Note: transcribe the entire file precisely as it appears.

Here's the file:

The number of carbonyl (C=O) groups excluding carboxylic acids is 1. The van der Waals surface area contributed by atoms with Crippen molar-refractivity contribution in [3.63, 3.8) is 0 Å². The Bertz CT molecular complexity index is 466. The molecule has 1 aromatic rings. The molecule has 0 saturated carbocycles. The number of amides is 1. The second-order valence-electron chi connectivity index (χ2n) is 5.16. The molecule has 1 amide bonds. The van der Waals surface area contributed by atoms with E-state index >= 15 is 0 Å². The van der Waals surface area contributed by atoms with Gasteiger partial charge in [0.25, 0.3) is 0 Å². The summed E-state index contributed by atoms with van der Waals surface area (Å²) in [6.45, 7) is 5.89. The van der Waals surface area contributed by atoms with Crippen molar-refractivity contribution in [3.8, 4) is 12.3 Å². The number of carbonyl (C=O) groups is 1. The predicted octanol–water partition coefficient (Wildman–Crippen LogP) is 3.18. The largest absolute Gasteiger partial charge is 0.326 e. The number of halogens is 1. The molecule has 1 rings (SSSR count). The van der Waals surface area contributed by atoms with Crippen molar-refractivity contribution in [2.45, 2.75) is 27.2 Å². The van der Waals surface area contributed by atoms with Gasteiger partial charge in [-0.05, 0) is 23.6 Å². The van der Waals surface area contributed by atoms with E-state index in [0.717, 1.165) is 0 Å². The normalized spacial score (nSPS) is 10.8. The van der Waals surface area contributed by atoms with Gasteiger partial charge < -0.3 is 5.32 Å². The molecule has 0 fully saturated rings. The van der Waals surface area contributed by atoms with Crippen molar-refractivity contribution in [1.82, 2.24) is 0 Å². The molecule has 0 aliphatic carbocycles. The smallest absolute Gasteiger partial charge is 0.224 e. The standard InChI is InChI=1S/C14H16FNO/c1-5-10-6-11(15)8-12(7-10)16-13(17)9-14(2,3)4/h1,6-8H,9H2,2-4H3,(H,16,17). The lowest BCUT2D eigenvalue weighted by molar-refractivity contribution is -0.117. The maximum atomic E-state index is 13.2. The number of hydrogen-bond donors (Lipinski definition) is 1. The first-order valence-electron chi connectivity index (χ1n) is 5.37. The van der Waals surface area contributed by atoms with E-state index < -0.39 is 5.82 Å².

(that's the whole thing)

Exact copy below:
The number of carbonyl (C=O) groups excluding carboxylic acids is 1. The van der Waals surface area contributed by atoms with Crippen molar-refractivity contribution in [3.63, 3.8) is 0 Å². The Bertz CT molecular complexity index is 466. The molecule has 1 aromatic rings. The molecule has 0 saturated carbocycles. The number of amides is 1. The second-order valence-electron chi connectivity index (χ2n) is 5.16. The molecule has 1 amide bonds. The van der Waals surface area contributed by atoms with E-state index >= 15 is 0 Å². The van der Waals surface area contributed by atoms with Gasteiger partial charge in [0.25, 0.3) is 0 Å². The summed E-state index contributed by atoms with van der Waals surface area (Å²) in [6.45, 7) is 5.89. The van der Waals surface area contributed by atoms with Crippen molar-refractivity contribution in [3.8, 4) is 12.3 Å². The number of carbonyl (C=O) groups is 1. The predicted octanol–water partition coefficient (Wildman–Crippen LogP) is 3.18. The largest absolute Gasteiger partial charge is 0.326 e. The number of halogens is 1. The molecule has 1 rings (SSSR count). The van der Waals surface area contributed by atoms with Crippen molar-refractivity contribution in [2.45, 2.75) is 27.2 Å². The van der Waals surface area contributed by atoms with Gasteiger partial charge in [-0.05, 0) is 23.6 Å². The van der Waals surface area contributed by atoms with E-state index in [0.717, 1.165) is 0 Å². The normalized spacial score (nSPS) is 10.8. The van der Waals surface area contributed by atoms with Gasteiger partial charge < -0.3 is 5.32 Å². The molecule has 0 fully saturated rings. The van der Waals surface area contributed by atoms with Crippen molar-refractivity contribution in [1.82, 2.24) is 0 Å². The molecule has 0 aliphatic carbocycles. The smallest absolute Gasteiger partial charge is 0.224 e. The standard InChI is InChI=1S/C14H16FNO/c1-5-10-6-11(15)8-12(7-10)16-13(17)9-14(2,3)4/h1,6-8H,9H2,2-4H3,(H,16,17). The lowest BCUT2D eigenvalue weighted by molar-refractivity contribution is -0.117. The maximum atomic E-state index is 13.2. The number of hydrogen-bond donors (Lipinski definition) is 1. The first-order valence-electron chi connectivity index (χ1n) is 5.37. The van der Waals surface area contributed by atoms with E-state index < -0.39 is 5.82 Å².